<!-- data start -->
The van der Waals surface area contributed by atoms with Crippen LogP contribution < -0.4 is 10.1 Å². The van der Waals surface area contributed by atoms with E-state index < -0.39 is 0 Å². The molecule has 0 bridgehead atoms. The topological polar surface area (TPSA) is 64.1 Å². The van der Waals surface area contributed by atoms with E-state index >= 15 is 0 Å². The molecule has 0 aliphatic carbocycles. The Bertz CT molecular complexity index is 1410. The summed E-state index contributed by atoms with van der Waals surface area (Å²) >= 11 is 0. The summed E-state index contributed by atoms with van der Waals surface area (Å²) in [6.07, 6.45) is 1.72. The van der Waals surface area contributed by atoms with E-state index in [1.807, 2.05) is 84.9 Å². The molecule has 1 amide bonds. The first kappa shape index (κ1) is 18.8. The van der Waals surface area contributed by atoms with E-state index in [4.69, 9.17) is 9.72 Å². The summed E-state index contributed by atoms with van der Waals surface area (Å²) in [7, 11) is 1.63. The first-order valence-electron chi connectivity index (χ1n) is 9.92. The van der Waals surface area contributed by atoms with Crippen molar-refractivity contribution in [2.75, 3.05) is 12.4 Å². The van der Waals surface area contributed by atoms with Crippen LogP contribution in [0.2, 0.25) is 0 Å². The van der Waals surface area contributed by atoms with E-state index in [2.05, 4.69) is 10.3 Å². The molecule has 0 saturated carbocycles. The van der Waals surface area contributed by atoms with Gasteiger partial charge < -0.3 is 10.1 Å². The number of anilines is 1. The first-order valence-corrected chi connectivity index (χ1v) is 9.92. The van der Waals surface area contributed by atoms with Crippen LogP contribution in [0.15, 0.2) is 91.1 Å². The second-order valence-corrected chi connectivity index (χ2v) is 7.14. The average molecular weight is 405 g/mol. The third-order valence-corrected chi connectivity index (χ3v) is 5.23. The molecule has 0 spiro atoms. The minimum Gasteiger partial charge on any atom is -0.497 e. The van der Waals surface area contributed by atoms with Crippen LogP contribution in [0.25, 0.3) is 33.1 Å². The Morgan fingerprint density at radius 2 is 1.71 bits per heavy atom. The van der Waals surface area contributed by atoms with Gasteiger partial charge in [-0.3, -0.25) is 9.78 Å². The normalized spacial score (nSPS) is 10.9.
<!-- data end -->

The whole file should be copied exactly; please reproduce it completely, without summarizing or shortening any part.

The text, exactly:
The van der Waals surface area contributed by atoms with Crippen LogP contribution < -0.4 is 10.1 Å². The van der Waals surface area contributed by atoms with E-state index < -0.39 is 0 Å². The molecule has 0 bridgehead atoms. The topological polar surface area (TPSA) is 64.1 Å². The van der Waals surface area contributed by atoms with E-state index >= 15 is 0 Å². The molecule has 0 aliphatic carbocycles. The Bertz CT molecular complexity index is 1410. The summed E-state index contributed by atoms with van der Waals surface area (Å²) >= 11 is 0. The summed E-state index contributed by atoms with van der Waals surface area (Å²) in [6.07, 6.45) is 1.72. The van der Waals surface area contributed by atoms with E-state index in [1.807, 2.05) is 84.9 Å². The molecule has 1 amide bonds. The first kappa shape index (κ1) is 18.8. The van der Waals surface area contributed by atoms with E-state index in [4.69, 9.17) is 9.72 Å². The summed E-state index contributed by atoms with van der Waals surface area (Å²) in [7, 11) is 1.63. The first-order valence-electron chi connectivity index (χ1n) is 9.92. The van der Waals surface area contributed by atoms with Crippen molar-refractivity contribution in [2.75, 3.05) is 12.4 Å². The van der Waals surface area contributed by atoms with Crippen LogP contribution in [0.2, 0.25) is 0 Å². The van der Waals surface area contributed by atoms with E-state index in [2.05, 4.69) is 10.3 Å². The molecule has 0 saturated carbocycles. The van der Waals surface area contributed by atoms with Gasteiger partial charge < -0.3 is 10.1 Å². The number of anilines is 1. The first-order valence-corrected chi connectivity index (χ1v) is 9.92. The van der Waals surface area contributed by atoms with Crippen LogP contribution in [0.15, 0.2) is 91.1 Å². The second-order valence-corrected chi connectivity index (χ2v) is 7.14. The average molecular weight is 405 g/mol. The third-order valence-corrected chi connectivity index (χ3v) is 5.23. The molecule has 0 spiro atoms. The minimum Gasteiger partial charge on any atom is -0.497 e. The van der Waals surface area contributed by atoms with Crippen LogP contribution in [0.25, 0.3) is 33.1 Å². The Morgan fingerprint density at radius 2 is 1.71 bits per heavy atom. The van der Waals surface area contributed by atoms with Gasteiger partial charge in [-0.3, -0.25) is 9.78 Å². The normalized spacial score (nSPS) is 10.9.